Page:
I had my prize. Now, to make my way back to Da’s. That’s where I fucked up. You see, in all the excitement of “oh look! a mall!” I had neglected to note from where I entered the mall. Being the fuckin’ idiot I am, I thought “well, I’ll just walk back to the long road lined with trees”, not realizing it’s Purvis, Mississippi and there’s nothing but long roads lined with trees.
After about 30 minutes of walking, and the road curving around more than I recall on my walk to the mall, I found myself in unfamiliar territory. An actual neighborhood. I figured I should swing back around to the main road and try to find that mall again and maybe take a different path. Now, I was in the thick of a small Mississippi neighborhood. In the summer. Sweating like mad, confused.
I was walking down a street and I saw this little black child playing in his front yard. I tried to ask him how to get back to the main road, but he just looked at me funny and yelled “DADDY! THERE’S A CRACKER IN THE FRONT YARD!”. I thought “jesus, his dad’s that strict that he gets angry about crackers in the yard? shit, ants take care of those! and why’s this kid narc’ing himself out? Why not just crush the cracker with your shoes and try to hide it so you don’t get in trouble?”. It all seemed so weird. I just stood there, confused, until his dad came out and yelled “CRACKA OFF MY LAWN!” and the kid echoed “GO ON, CRACKA!”. I realized they were talking about me, but I didn’t understand the phrasing at all. It was probably 2 years before someone explained to me what they meant by “cracker”.
I ran away, and happened upon the parking lot of a grocery store. I went inside, trying to find someone who knew how to get back to that main road. Instead, I found a hippy couple selling newspapers. They said they’d take me to the police station, where they could get me back home. I know how ridiculously stupid I seem for accepting a ride from them at the time, but it worked out fine. I sat in the back of a beat-up jalopy for a quick drive around the corner from the grocery store to the police station (I was in their car for maybe 2 minutes) and they dropped me off. I didn’t know where I needed to go, but I knew my brother’s name and in a town of less than 2,000 people that seemed to be enough. They got in touch with his wife (my half-sister-in-law?) and she picked me up and drove me to their house.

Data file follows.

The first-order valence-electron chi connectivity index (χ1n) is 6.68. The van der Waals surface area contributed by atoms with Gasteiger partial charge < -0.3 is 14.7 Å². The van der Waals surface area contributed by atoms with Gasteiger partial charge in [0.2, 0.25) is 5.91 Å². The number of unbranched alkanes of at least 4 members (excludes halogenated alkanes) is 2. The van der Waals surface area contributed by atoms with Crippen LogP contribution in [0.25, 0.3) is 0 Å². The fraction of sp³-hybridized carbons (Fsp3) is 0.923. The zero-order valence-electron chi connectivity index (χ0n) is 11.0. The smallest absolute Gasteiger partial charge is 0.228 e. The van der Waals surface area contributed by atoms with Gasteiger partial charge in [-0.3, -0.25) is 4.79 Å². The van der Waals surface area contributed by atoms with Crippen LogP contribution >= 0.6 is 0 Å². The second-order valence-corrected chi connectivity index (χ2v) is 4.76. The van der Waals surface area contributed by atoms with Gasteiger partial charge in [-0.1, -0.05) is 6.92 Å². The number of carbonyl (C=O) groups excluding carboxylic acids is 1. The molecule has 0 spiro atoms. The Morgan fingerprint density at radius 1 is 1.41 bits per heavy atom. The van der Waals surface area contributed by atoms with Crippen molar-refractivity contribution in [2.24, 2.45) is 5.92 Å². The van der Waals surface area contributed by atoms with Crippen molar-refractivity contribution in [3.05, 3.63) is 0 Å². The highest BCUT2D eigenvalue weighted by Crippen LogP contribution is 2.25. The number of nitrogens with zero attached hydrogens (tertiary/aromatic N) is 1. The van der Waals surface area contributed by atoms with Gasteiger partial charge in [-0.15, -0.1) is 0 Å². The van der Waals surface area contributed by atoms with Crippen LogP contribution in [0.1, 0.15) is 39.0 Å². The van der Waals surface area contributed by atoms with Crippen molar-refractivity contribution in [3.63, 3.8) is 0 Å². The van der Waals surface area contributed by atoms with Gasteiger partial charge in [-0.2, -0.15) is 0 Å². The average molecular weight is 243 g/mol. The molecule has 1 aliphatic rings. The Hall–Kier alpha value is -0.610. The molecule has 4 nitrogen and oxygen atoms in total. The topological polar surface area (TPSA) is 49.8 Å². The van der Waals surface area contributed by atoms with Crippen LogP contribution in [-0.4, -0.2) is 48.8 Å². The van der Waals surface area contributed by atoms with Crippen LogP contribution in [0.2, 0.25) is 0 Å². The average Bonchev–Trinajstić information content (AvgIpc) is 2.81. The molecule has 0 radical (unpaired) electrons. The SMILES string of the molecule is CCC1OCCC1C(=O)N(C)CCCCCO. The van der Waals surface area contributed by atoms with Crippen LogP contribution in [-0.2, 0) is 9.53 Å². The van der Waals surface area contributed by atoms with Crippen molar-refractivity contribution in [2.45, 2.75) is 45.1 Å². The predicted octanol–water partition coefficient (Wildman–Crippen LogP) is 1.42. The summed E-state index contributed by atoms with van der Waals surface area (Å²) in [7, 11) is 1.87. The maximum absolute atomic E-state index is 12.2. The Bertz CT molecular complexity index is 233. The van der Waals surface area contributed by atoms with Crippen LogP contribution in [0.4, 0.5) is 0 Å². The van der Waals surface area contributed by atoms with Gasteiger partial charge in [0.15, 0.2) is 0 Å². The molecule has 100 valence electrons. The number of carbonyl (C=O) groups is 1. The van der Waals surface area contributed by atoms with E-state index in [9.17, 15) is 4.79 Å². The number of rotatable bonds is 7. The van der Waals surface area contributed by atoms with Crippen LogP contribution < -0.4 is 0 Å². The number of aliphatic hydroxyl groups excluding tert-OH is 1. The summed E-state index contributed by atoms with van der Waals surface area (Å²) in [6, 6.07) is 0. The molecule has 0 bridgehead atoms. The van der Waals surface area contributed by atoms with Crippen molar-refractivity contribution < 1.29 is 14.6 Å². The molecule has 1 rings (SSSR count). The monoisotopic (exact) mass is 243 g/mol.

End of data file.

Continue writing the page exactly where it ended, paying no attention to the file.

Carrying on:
When I got there, Tommy was furious. He couldn’t understand how I ended up at that grocery store and that police station. And why did I get in a car with strangers? And what was I doing walking through a black neighborhood? He showed me a map, and explained the distance I travelled, and how it would’ve taken me 6-7 hours by foot to travel that far. I had no answers. He said if I was his kid and not his kid-brother, he’d “whoop” me for lying to him.
I still have no idea how far I walked, or why that was surprising. All I know was I was safe, I learned about deep-south racism, and I had my new Metallica album. Everything else was details and conjecture.